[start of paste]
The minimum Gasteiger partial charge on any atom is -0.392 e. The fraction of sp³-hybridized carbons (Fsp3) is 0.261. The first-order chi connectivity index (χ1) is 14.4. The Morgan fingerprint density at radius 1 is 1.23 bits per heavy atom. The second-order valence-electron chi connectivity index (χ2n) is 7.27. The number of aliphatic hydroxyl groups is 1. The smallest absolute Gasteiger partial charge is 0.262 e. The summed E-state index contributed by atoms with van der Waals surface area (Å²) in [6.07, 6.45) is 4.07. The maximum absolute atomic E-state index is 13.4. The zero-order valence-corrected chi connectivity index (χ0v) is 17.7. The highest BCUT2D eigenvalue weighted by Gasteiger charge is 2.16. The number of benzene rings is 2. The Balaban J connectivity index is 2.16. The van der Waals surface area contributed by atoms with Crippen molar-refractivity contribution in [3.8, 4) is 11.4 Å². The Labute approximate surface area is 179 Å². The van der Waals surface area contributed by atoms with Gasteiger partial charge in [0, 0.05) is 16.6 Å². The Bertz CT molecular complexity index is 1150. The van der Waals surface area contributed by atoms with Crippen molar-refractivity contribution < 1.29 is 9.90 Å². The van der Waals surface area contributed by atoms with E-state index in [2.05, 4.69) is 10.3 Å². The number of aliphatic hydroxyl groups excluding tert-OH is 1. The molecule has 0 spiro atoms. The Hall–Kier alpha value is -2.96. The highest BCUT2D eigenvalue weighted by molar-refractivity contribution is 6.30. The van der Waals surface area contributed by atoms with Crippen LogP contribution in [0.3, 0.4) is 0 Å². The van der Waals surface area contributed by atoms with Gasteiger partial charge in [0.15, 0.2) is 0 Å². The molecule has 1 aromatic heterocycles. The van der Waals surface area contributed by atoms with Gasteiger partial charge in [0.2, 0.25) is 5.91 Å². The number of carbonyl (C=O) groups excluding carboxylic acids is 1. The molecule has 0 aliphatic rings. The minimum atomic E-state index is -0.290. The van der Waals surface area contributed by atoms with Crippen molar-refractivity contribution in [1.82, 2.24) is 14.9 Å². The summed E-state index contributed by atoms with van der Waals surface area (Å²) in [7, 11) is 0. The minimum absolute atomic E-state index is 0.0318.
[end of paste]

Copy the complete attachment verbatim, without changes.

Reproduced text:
The minimum Gasteiger partial charge on any atom is -0.392 e. The fraction of sp³-hybridized carbons (Fsp3) is 0.261. The first-order chi connectivity index (χ1) is 14.4. The Morgan fingerprint density at radius 1 is 1.23 bits per heavy atom. The second-order valence-electron chi connectivity index (χ2n) is 7.27. The number of aliphatic hydroxyl groups is 1. The smallest absolute Gasteiger partial charge is 0.262 e. The summed E-state index contributed by atoms with van der Waals surface area (Å²) in [6.07, 6.45) is 4.07. The maximum absolute atomic E-state index is 13.4. The zero-order valence-corrected chi connectivity index (χ0v) is 17.7. The highest BCUT2D eigenvalue weighted by Gasteiger charge is 2.16. The number of benzene rings is 2. The Balaban J connectivity index is 2.16. The van der Waals surface area contributed by atoms with Crippen molar-refractivity contribution in [3.8, 4) is 11.4 Å². The Labute approximate surface area is 179 Å². The van der Waals surface area contributed by atoms with Gasteiger partial charge in [0, 0.05) is 16.6 Å². The Bertz CT molecular complexity index is 1150. The van der Waals surface area contributed by atoms with Crippen molar-refractivity contribution < 1.29 is 9.90 Å². The van der Waals surface area contributed by atoms with E-state index in [2.05, 4.69) is 10.3 Å². The number of aliphatic hydroxyl groups excluding tert-OH is 1. The molecule has 0 spiro atoms. The Hall–Kier alpha value is -2.96. The highest BCUT2D eigenvalue weighted by molar-refractivity contribution is 6.30. The van der Waals surface area contributed by atoms with Crippen LogP contribution in [0.3, 0.4) is 0 Å². The van der Waals surface area contributed by atoms with Gasteiger partial charge in [0.15, 0.2) is 0 Å². The molecule has 1 aromatic heterocycles. The van der Waals surface area contributed by atoms with Gasteiger partial charge in [0.2, 0.25) is 5.91 Å². The number of carbonyl (C=O) groups excluding carboxylic acids is 1. The molecule has 0 aliphatic rings. The minimum atomic E-state index is -0.290. The van der Waals surface area contributed by atoms with Crippen molar-refractivity contribution in [1.82, 2.24) is 14.9 Å². The summed E-state index contributed by atoms with van der Waals surface area (Å²) in [7, 11) is 0. The minimum absolute atomic E-state index is 0.0318.